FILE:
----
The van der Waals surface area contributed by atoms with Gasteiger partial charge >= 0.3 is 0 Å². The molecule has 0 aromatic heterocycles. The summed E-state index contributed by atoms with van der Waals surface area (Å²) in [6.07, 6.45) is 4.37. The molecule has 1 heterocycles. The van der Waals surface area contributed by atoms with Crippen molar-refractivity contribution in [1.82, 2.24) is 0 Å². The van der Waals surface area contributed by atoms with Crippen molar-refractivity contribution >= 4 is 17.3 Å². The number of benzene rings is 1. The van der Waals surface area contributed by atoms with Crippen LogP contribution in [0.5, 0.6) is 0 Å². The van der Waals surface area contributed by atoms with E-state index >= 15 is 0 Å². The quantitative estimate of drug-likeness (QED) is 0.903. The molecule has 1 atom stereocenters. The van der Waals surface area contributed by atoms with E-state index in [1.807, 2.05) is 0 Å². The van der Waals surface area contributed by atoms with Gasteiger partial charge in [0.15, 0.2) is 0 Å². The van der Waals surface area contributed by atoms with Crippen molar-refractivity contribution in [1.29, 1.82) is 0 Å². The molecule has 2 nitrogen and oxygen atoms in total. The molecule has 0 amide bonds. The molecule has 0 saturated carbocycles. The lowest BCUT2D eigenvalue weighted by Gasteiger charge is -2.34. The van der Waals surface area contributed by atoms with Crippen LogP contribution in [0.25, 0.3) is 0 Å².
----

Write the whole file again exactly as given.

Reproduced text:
The van der Waals surface area contributed by atoms with Gasteiger partial charge >= 0.3 is 0 Å². The molecule has 0 aromatic heterocycles. The summed E-state index contributed by atoms with van der Waals surface area (Å²) in [6.07, 6.45) is 4.37. The molecule has 1 heterocycles. The van der Waals surface area contributed by atoms with Crippen molar-refractivity contribution in [1.82, 2.24) is 0 Å². The van der Waals surface area contributed by atoms with Crippen molar-refractivity contribution >= 4 is 17.3 Å². The number of benzene rings is 1. The van der Waals surface area contributed by atoms with Crippen LogP contribution in [0.5, 0.6) is 0 Å². The van der Waals surface area contributed by atoms with E-state index >= 15 is 0 Å². The quantitative estimate of drug-likeness (QED) is 0.903. The molecule has 1 atom stereocenters. The van der Waals surface area contributed by atoms with E-state index in [1.807, 2.05) is 0 Å². The van der Waals surface area contributed by atoms with Gasteiger partial charge in [0.15, 0.2) is 0 Å². The van der Waals surface area contributed by atoms with Crippen molar-refractivity contribution in [1.29, 1.82) is 0 Å². The molecule has 2 nitrogen and oxygen atoms in total. The molecule has 0 amide bonds. The molecule has 0 saturated carbocycles. The lowest BCUT2D eigenvalue weighted by Gasteiger charge is -2.34. The van der Waals surface area contributed by atoms with Crippen LogP contribution in [0.25, 0.3) is 0 Å².